Water and Power: No more bath time for you

Your guide to the California drought from the Los Angeles Times.


Endangered species: California’s native fish are in danger of disappearing altogether as waters become too warm for eggs and younger populations. “I know there's pain in the ag sector. But it's temporary. If we lose salmon or delta smelt ... it will have permanent consequences,” said Jon Rosenfield, a conservation biologist with the Bay Institute.

Taking responsibility: Humans can’t help it if rain doesn't fall, but we’ve probably done other things to exacerbate the drought. A new study suggests that humans are 8% to 27% to blame for the drought. That means that without human involvement, California’s water situation would be that much better. “It’s time for Republicans, foot-dragging corporations and other deniers to wake up and take sensible action before it’s too late,” said Gov. Jerry Brown.

No energy: Thanks to the drought, this may be the first year Southern California Edison doesn’t get any power from its John S. Eastwood Power Station east of Fresno. Water typically flows down the Sierra Nevada slope to spin an electricity generator there, but now water levels are too low to make that happen. “The last three or four years are probably the worst I've seen in my life," according to Edison's production manager at Big Creek.


Sinking feeling: The San Joaquin Valley is sinking. Farmlands have dropped 10 to 13 inches because of all the groundwater that is being pumped out. The shifts could have a serious effect on infrastructure. In Firebaugh, one bridge sank so much it’s nearly touching the water in the Delta Mendota Canal.

Green lawns: The largest cemetery in the county has fully transitioned to recycled water. That’s a big deal because Rose Hills Memorial Park was using 293 million gallons of potable water a year to keep the grass green. “Using drinking water for watering golf courses and cemeteries is a waste of resources,” said Bruce Lazenby, executive director of business development at Rose Hills.

Storm preparations: El Niño could dump massive amounts of rain on Southern California this winter. In preparation, Los Angeles County officials are looking at vulnerabilities in fire- and flood-prone regions. The El Niño system that came through in 1997-98 killed 17 people and caused $550 million in damage in California.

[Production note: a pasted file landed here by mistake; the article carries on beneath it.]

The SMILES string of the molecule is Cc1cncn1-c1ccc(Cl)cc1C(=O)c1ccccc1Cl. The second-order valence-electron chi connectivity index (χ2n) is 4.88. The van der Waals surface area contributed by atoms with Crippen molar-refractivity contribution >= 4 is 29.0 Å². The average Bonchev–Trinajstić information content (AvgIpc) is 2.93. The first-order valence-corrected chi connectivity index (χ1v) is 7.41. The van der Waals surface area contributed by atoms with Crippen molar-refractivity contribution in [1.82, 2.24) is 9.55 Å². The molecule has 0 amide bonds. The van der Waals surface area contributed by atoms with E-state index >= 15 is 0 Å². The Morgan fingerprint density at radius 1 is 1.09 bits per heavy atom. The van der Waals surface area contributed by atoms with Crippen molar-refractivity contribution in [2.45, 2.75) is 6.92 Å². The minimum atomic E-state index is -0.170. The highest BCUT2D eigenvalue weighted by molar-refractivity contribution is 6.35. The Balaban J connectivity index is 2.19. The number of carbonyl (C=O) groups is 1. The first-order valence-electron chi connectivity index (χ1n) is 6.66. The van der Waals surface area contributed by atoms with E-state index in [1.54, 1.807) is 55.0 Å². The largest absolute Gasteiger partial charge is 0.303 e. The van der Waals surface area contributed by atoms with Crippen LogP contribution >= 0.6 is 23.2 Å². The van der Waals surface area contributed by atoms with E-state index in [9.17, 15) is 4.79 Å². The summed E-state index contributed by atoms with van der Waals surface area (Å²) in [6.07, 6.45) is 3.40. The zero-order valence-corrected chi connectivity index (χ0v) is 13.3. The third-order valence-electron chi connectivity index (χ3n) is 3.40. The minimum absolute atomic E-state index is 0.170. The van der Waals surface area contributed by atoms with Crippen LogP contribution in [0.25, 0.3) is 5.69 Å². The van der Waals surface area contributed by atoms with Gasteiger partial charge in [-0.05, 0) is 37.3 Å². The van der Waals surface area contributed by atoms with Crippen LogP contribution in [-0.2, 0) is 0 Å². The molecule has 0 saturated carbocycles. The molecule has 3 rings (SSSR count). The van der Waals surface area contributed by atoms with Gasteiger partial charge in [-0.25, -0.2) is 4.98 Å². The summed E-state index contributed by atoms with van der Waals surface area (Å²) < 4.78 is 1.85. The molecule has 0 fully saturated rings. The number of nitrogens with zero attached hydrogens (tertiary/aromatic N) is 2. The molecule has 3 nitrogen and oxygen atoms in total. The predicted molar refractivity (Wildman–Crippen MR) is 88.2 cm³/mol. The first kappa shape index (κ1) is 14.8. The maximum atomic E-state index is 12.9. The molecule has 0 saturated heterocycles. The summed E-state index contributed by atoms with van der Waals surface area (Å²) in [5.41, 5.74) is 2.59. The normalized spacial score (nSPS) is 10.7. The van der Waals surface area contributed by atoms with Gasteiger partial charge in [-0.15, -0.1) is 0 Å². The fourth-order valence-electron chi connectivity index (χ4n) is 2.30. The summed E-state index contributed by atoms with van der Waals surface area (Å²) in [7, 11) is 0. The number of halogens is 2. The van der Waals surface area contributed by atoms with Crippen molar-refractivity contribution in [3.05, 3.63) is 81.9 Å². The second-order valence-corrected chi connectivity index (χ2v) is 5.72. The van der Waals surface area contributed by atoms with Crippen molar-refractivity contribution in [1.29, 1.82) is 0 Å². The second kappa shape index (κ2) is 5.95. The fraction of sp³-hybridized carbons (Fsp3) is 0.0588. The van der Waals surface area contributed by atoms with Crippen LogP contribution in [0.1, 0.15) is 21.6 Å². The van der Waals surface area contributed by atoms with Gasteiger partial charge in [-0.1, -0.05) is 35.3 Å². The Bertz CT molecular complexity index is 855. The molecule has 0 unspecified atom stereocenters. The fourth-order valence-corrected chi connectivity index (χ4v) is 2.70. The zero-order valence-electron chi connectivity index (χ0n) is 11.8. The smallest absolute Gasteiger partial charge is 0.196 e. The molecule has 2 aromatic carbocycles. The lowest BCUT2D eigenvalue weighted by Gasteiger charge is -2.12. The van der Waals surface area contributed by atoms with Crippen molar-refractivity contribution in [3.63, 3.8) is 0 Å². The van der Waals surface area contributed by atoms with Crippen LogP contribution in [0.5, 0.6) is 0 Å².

Water into wine: Californians could learn a thing or two from the wine industry when it comes to the drought. Vintners are embracing drip irrigation and using less water in the actual production of their wines. “Wine growing and making tend toward large-scale drip irrigation, dry farming, integrated pest management, innovative cover crop application and aggressive industrial conservation practices. These are legacies worth preserving and disseminating statewide,” proposes Todd Cort, a faculty member at the Yale School of Management and Yale School of Forestry and Environmental Studies.


New playlist: The Metropolitan Water District has a new tactic to get Californians in and out of the shower. Officials set up a Pandora music stream with songs about rain that should get someone out of the shower in about five minutes. If that’s still too long, you could always try a “Navy shower” -- soap up without the water turned on.

Teachable moment: In Los Angeles, one set of parents is using the drought to teach their 3-year-old twin daughters about water and waste. Bath time is gone, replaced by strictly enforced five-minute showers. “But that’s one reason that the drought’s impact here, superficial as it may seem, is critical to teaching a life lesson: The way you live touches the world,” the author -- and the girls' mother -- said.


“California’s cities and suburbs -- home to 95 percent of California’s population and an even higher share of economic activity -- have become considerably more resilient since the 1987-92 drought, despite the addition of more than eight million residents since that time."

--Report from the Public Policy Institute of California on how cities have improved conservation in recent years.


Los Angeles Mayor Eric Garcetti tosses a shade ball. (Jay L. Clendenin / Los Angeles Times)


It takes a lot of water to keep up with the American diet. National Geographic estimates it’s 1,000 gallons per person per day. To cut down on that:

-- Eat less meat and dairy.

-- Buy local meats and produce.

You might even reconsider your morning cup of joe. It takes 55 gallons of water to make one cup of coffee, with most of the water going toward the cultivation of coffee beans.


Tuesday: The West Basin Municipal Water District and the city of Torrance will hold a Graywater Workshop at 6 p.m.

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